Searching over 5,500,000 cases.

Buy This Entire Record For $7.95

Download the entire decision to receive the complete text, official citation,
docket number, dissents and concurrences, and footnotes for this case.

Learn more about what you receive with purchase of this case.

Perry v. PNC Bank, N. A.

United States District Court, E.D. North Carolina, Western Division

February 28, 2017

DAVID T. PERRY, Plaintiff,
PNC BANK, N.A. and KELLY COOKE, Defendants.



         This matter is before the court on defendants' motion to dismiss. (DE 7). The motion has been fully briefed, and in this posture issues raised are ripe for ruling. For the reasons that follow, defendants' motion is granted.


         Plaintiff, proceeding pro se, initiated this action May 7, 2015, in the General Court of Justice Superior Court Division for Wake County, North Carolina, seeking compensatory and punitive damages arising from defendants' alleged fraud and violations of the North Carolina Unfair and Deceptive Trade Practices Act (“UDTPA”), N.C. Gen. Stat. § 75-1.1, et seq., arising out of a dispute concerning an unpaid debt appearing on plaintiff's credit report. Thereafter, defendants removed the case to this court on the basis of federal question and diversity jurisdiction.

         Plaintiff initiated a prior action in state court April 13, 2015, removed to this court (hereinafter the “2015 action”) against defendants and also against Equifax Information Services (“Equifax”), LLC, Transunion, LLC, and Experian Information Solutions, Incorporated (“Experian”), asserting similar claims. In that case, plaintiff asserted 10 counts arising under state and federal law. Plaintiff voluntarily dismissed Transunion, LLC, before any other motions were filed. The court then dismissed each count against defendants PNC Bank, N.A. and Kelly Cooke with prejudice except plaintiff's count under § 1681s-2(b) of the Fair Credit Reporting Act (“FCRA”), 15 U.S.C. § 1681s-2(b), which the court dismissed without prejudice based on plaintiff's failure to plead a necessary element of a cause of action under that statute. Finally, plaintiff's case against Experian and Equifax settled for reasons not disclosed in the record of the 2015 action.

         Defendants filed the instant motion November 4, 2016, seeking dismissal on grounds of res judicata, failure to state a claim, and preemption. In particular, defendants argue plaintiff's claims are barred by his failure to assert them in prior litigation, that plaintiff has not pleaded facts alleging fraud or UDTPA violations, and that the FCRA preempts plaintiff's claims arising under state law.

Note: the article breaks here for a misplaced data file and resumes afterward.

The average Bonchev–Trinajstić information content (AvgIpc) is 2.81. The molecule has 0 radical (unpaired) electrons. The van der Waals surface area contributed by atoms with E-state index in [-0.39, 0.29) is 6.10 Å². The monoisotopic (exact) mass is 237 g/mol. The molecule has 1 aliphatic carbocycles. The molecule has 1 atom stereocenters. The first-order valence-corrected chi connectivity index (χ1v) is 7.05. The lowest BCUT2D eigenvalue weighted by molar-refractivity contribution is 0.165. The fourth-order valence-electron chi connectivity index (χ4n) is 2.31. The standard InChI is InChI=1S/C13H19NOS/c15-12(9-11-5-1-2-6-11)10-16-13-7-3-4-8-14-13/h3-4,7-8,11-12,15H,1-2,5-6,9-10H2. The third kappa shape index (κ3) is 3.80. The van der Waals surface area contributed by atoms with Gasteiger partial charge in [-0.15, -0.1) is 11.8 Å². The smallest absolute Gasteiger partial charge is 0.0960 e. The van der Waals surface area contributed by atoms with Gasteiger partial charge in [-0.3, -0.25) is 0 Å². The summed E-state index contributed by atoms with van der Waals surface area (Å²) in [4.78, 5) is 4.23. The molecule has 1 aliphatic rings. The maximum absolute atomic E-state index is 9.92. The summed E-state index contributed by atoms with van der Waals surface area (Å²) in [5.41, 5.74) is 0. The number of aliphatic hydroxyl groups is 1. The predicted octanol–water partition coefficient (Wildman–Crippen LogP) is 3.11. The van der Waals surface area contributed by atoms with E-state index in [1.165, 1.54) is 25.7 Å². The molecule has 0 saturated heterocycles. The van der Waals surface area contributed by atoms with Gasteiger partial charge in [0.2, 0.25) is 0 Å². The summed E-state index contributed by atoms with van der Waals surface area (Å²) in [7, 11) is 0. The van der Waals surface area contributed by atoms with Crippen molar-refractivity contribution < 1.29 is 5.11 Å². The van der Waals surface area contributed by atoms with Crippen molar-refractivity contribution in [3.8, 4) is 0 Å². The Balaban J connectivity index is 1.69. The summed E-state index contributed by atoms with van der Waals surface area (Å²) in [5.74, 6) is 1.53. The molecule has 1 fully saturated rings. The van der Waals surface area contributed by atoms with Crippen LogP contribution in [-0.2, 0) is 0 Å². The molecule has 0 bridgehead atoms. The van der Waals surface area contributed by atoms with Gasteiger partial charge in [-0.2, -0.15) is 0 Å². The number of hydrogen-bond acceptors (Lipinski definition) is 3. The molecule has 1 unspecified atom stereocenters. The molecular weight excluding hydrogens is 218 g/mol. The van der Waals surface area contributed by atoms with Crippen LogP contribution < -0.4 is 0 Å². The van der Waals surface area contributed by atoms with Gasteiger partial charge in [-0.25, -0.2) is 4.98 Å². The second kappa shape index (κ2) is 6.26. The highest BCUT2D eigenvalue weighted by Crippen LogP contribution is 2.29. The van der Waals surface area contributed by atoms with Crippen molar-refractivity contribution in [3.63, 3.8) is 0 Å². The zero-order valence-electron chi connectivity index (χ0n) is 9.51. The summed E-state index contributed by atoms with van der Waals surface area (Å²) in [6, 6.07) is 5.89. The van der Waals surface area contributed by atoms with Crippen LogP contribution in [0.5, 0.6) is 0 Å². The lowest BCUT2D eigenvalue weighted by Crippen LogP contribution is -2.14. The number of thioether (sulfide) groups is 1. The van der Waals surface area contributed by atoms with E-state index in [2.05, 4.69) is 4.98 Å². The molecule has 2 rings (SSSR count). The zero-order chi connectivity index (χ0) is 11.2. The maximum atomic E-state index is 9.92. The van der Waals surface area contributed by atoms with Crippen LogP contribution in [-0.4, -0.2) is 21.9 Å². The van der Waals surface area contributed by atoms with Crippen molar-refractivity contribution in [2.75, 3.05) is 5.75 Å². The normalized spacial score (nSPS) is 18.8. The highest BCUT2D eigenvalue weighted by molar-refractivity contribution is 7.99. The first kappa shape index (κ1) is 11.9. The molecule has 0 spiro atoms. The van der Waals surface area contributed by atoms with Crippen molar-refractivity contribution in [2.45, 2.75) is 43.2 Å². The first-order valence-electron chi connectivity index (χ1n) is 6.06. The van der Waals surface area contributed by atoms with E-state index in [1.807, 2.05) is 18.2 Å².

Plaintiff opposes the motion on the ground that his prior settlement with Experian and Equifax constitutes a new factual development permitting plaintiff to overcome dismissal based upon res judicata. In addition, plaintiff maintains that facts as he pleads them are sufficient to state a fraud claim and a violation of the UDTPA. Plaintiff's filings do not address defendants' arguments concerning preemption.


         The facts alleged in the complaint may be summarized as follows. On or about January 2012, an unknown individual stole plaintiff's identity and used his personal information to open accounts at PNC Bank. A few months later, in mid to late 2012, these then delinquent accounts began appearing on plaintiff's credit reports, and he began the process of disputing the accuracy of the entries with the consumer credit reporting agencies, including defendants Equifax and Experian. In 2013 or 2014, plaintiff contends he again disputed the information pertaining to the accounts by contacting defendant PNC directly by phone and mail.

         In February 2015, plaintiff spoke with defendant Cooke, in her capacity as fraud investigator at PNC, at which time, plaintiff provided defendants with a letter he received from defendant PNC about a personal credit application containing missing information. Defendant Cooke then provided plaintiff with the documentation she had on file about him, including a personal credit application. Plaintiff informed defendants that the signature on the documents was not his, that the documents lacked his social security number, and that they contained an inaccuracy concerning plaintiff's place of employment. In response, defendant Cooke mailed plaintiff a letter, dated February 9, 2015, suggesting plaintiff file a police report if he believed he was the victim of identity theft, and detailing the information required by defendants in order to investigate plaintiff's claim. Plaintiff filed a police report with the Northampton County Sheriff's Department March 18, 2015.

         As noted above, plaintiff brought the 2015 action, which procedural history plaintiff asserts as pertinent fact giving rise to the present action. As part of the settlement in the 2015 action, Experian and Equifax allegedly removed from plaintiff's credit report information pertaining to the delinquent accounts in issue. This action followed.


         To determine whether an earlier federal judgment bars a claim asserted in a later action on the basis of res judicata, the court considers whether:

1) the prior judgment was final and on the merits, and rendered by a court of competent jurisdiction in accordance with ...

Buy This Entire Record For $7.95

Download the entire decision to receive the complete text, official citation,
docket number, dissents and concurrences, and footnotes for this case.

Learn more about what you receive with purchase of this case.